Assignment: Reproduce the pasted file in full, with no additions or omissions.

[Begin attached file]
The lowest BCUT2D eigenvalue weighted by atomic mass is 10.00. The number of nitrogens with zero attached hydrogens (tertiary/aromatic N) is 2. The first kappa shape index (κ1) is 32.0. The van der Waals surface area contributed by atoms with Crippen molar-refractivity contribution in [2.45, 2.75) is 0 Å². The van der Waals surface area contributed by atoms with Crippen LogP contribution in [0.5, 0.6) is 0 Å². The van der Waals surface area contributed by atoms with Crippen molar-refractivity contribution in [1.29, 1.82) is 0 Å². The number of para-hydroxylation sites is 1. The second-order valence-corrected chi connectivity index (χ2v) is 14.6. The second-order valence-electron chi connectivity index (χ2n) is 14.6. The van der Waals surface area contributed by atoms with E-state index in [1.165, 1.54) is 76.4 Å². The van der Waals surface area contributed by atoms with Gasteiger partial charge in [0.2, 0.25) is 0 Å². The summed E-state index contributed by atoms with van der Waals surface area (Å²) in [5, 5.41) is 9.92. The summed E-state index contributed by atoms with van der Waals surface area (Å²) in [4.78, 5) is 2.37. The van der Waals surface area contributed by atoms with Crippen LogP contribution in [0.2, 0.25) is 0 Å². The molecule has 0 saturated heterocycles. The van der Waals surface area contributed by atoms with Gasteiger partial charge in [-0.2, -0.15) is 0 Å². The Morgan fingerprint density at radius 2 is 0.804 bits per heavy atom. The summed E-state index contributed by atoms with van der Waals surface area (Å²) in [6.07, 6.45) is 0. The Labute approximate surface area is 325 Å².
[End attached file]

The lowest BCUT2D eigenvalue weighted by atomic mass is 10.00. The number of nitrogens with zero attached hydrogens (tertiary/aromatic N) is 2. The first kappa shape index (κ1) is 32.0. The van der Waals surface area contributed by atoms with Crippen molar-refractivity contribution in [2.45, 2.75) is 0 Å². The van der Waals surface area contributed by atoms with Crippen LogP contribution in [0.5, 0.6) is 0 Å². The van der Waals surface area contributed by atoms with Crippen molar-refractivity contribution in [1.29, 1.82) is 0 Å². The number of para-hydroxylation sites is 1. The second-order valence-corrected chi connectivity index (χ2v) is 14.6. The second-order valence-electron chi connectivity index (χ2n) is 14.6. The van der Waals surface area contributed by atoms with E-state index in [1.165, 1.54) is 76.4 Å². The van der Waals surface area contributed by atoms with Gasteiger partial charge in [0.2, 0.25) is 0 Å². The summed E-state index contributed by atoms with van der Waals surface area (Å²) in [5, 5.41) is 9.92. The summed E-state index contributed by atoms with van der Waals surface area (Å²) in [4.78, 5) is 2.37. The van der Waals surface area contributed by atoms with Crippen LogP contribution in [0.2, 0.25) is 0 Å². The molecule has 0 saturated heterocycles. The van der Waals surface area contributed by atoms with Gasteiger partial charge in [-0.2, -0.15) is 0 Å². The Morgan fingerprint density at radius 2 is 0.804 bits per heavy atom. The summed E-state index contributed by atoms with van der Waals surface area (Å²) in [6.07, 6.45) is 0. The Labute approximate surface area is 325 Å².